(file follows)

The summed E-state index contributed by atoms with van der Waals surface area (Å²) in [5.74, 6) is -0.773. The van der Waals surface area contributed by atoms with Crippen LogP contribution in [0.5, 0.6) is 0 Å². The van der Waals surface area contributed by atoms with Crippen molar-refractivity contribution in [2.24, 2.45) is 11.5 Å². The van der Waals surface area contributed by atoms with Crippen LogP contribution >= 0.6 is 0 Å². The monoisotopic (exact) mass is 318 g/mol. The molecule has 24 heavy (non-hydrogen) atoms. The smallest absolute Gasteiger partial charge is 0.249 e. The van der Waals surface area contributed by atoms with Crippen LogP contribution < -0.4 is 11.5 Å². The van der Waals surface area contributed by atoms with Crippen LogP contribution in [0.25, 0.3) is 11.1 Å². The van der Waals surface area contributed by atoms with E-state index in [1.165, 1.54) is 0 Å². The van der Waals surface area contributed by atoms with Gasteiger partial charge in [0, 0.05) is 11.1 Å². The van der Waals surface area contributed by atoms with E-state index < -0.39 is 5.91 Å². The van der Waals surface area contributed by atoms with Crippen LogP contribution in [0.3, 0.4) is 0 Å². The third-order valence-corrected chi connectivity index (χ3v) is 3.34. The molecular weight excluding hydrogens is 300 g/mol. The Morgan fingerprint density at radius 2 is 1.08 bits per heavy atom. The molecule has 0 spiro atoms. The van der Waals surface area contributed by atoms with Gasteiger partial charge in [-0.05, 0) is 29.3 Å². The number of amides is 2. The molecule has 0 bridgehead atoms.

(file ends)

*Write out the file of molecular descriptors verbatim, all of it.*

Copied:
The summed E-state index contributed by atoms with van der Waals surface area (Å²) in [5.74, 6) is -0.773. The van der Waals surface area contributed by atoms with Crippen LogP contribution in [0.5, 0.6) is 0 Å². The van der Waals surface area contributed by atoms with Crippen molar-refractivity contribution in [2.24, 2.45) is 11.5 Å². The van der Waals surface area contributed by atoms with Crippen LogP contribution >= 0.6 is 0 Å². The monoisotopic (exact) mass is 318 g/mol. The molecule has 24 heavy (non-hydrogen) atoms. The smallest absolute Gasteiger partial charge is 0.249 e. The van der Waals surface area contributed by atoms with Crippen LogP contribution < -0.4 is 11.5 Å². The van der Waals surface area contributed by atoms with Crippen LogP contribution in [0.25, 0.3) is 11.1 Å². The van der Waals surface area contributed by atoms with E-state index in [1.165, 1.54) is 0 Å². The van der Waals surface area contributed by atoms with Gasteiger partial charge in [0, 0.05) is 11.1 Å². The van der Waals surface area contributed by atoms with E-state index < -0.39 is 5.91 Å². The van der Waals surface area contributed by atoms with Crippen LogP contribution in [0.3, 0.4) is 0 Å². The third-order valence-corrected chi connectivity index (χ3v) is 3.34. The molecular weight excluding hydrogens is 300 g/mol. The Morgan fingerprint density at radius 2 is 1.08 bits per heavy atom. The molecule has 0 spiro atoms. The van der Waals surface area contributed by atoms with Gasteiger partial charge in [-0.05, 0) is 29.3 Å². The number of amides is 2. The molecule has 0 bridgehead atoms.